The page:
The two words in the phrase community organizing are often taken for granted, but their meaning implies the presence of a few things. First, a community must exist. This means that there is a collection of people that share some aspect, value, or interest in common. Once this community is formed, they can organize, but to organize requires a subject to organize around. This requires consensus among the group about what issues are important to them, and where their shared interests lie.
Several writers and activists point to the ways in which a group can develop a recognition of itself and discover what they have in common that they want to organize around. The three individuals whose ideas I highlight in this section are Paulo Freire, a groundbreaking liberatory educator from Brazil, Saul Alinsky, a well-known radical organizer, and Ella Baker, an unsung hero of the Civil Rights Movement.
Paolo Freire believes in bringing people together in order for them to find common ground and view themselves as a collective with common issues to work towards. The important part for Freire is that issues to organize around are generated from within the collective. Freire sums up his perspective on organizing when he says “Do the people have the right or not to participate in the process of producing the new knowledge? I am sure that a serious process of social transformation of society has to do that” (Horton, Freire, Bell, Gaventa, & Peters, 1990, p. 97). He sees social change as necessarily participatory, and he believes that the collective production of knowledge by the people will be what leads to serious, lasting social change.
Like Freire, Saul Alinsky believes that the step of action cannot happen without a community first experiencing a feeling that they have common issues among them that they can work together to solve. Unlike Freire, however, Alinsky (1971) thinks that the way to develop this community was through agitation by the organizer around certain issues; he believes that “the organizer’s first job is to create the issues or problems” (p. 119). He then follows this up by saying that “what the organizer does is convert the plight into a problem” (p. 119), meaning that while people are experiencing difficult circumstances, they need the organizer’s help to recognize these plights as problems that they can organize to solve together. This means that the organizer has some power to determine which problems should be focused on.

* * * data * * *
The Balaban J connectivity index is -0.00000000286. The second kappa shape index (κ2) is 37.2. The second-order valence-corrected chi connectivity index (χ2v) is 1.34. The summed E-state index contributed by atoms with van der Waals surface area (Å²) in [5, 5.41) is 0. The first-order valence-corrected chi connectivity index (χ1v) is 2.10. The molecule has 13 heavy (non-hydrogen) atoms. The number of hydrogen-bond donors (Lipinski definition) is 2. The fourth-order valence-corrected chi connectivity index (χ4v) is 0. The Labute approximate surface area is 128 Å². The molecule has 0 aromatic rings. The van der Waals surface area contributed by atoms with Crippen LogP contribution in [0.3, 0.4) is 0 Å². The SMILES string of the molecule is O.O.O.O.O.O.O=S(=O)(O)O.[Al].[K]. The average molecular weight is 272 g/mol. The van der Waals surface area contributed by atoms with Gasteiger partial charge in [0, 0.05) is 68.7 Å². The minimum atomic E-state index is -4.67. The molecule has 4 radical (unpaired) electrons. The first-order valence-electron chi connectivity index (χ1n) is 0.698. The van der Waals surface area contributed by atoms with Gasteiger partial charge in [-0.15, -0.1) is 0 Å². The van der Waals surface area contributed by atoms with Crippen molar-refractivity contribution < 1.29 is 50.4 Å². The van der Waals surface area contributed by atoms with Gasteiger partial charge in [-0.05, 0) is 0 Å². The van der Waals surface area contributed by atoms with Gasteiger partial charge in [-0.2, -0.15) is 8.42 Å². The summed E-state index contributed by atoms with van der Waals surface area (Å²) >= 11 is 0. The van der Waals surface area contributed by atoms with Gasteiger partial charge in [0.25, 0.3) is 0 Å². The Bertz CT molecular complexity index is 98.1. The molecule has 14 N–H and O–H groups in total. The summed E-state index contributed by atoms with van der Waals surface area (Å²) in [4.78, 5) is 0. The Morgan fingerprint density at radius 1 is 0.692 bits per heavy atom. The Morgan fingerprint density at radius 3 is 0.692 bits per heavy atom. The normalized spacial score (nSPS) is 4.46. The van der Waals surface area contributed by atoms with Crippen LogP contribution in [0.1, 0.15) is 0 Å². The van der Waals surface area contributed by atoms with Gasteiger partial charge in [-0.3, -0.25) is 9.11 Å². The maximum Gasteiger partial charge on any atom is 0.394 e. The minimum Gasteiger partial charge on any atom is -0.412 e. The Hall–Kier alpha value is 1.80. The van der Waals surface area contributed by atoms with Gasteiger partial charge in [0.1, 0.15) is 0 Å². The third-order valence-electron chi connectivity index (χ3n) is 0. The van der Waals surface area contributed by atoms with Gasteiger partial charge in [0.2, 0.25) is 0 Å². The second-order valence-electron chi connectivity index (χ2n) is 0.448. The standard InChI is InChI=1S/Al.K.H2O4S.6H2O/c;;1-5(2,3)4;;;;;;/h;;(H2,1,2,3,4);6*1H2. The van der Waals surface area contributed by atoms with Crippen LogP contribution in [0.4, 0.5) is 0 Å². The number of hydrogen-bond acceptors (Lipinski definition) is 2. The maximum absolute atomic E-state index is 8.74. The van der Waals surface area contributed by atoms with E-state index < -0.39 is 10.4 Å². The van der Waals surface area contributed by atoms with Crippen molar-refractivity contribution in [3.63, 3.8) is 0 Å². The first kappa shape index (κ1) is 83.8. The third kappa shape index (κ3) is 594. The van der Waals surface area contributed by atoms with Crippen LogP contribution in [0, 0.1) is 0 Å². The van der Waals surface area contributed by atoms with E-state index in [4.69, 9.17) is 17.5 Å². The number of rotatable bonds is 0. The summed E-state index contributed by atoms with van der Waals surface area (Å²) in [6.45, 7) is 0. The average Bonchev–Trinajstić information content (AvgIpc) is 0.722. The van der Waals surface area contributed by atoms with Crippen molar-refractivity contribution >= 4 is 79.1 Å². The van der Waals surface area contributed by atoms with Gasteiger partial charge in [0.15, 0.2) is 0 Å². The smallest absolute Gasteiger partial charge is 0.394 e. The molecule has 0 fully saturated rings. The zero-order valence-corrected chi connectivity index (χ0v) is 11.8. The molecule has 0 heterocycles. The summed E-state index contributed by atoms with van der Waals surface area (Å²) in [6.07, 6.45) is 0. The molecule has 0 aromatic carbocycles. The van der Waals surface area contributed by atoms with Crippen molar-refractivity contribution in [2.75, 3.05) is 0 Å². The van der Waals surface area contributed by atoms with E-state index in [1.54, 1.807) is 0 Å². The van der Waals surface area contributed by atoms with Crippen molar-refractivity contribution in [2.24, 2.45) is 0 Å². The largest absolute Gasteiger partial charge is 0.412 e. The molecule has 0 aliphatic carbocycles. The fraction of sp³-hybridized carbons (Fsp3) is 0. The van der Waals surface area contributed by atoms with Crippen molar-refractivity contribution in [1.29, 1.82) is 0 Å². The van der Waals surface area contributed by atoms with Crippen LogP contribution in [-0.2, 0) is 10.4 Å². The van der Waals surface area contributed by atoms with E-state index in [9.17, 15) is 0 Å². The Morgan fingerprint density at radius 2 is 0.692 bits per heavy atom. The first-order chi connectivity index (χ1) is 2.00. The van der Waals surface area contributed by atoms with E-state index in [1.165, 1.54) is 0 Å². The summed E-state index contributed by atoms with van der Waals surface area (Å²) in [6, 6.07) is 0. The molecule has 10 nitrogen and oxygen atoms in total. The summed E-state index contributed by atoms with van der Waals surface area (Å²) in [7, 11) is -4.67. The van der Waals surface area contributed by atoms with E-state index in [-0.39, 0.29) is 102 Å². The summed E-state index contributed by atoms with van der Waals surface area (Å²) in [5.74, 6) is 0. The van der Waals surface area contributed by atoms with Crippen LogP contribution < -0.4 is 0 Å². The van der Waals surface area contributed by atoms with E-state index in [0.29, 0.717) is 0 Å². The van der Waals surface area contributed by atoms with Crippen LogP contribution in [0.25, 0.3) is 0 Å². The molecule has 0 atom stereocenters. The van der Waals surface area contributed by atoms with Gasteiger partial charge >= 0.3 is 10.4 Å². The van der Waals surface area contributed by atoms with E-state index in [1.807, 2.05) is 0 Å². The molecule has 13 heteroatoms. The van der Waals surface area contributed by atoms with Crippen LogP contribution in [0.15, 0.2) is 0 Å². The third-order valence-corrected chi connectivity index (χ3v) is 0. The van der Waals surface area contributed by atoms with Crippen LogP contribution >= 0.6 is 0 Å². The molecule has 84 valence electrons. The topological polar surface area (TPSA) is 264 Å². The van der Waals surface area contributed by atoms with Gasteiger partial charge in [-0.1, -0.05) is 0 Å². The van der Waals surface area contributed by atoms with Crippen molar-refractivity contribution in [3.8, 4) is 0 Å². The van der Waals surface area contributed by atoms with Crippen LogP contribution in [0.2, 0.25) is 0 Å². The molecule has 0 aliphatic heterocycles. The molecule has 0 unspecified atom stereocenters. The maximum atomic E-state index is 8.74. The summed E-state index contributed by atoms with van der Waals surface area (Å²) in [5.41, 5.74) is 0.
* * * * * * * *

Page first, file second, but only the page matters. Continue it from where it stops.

Ella Baker believes in empowering people who recognize themselves as a group by giving people information and allowing them to do what they see fit with that. In her words, “people, when informed about the things they are concerned with, will find a way to react” (Mueller, 2004, p. 84). She believes that the best way to bring people to a common consciousness through which they can make collective decisions about certain issues is to provide them with information and allow them to react. The organizer has a hand in this process, but only as the provider of information.
No matter which tactic is chosen, organizing requires people to come together around issues. Organizing is not a project that can be carried out by an individual; it is inherently collective. There are many different ways to go about organizing into a group that identifies with each other and cares about issues, but this is necessary for organizing to be effective.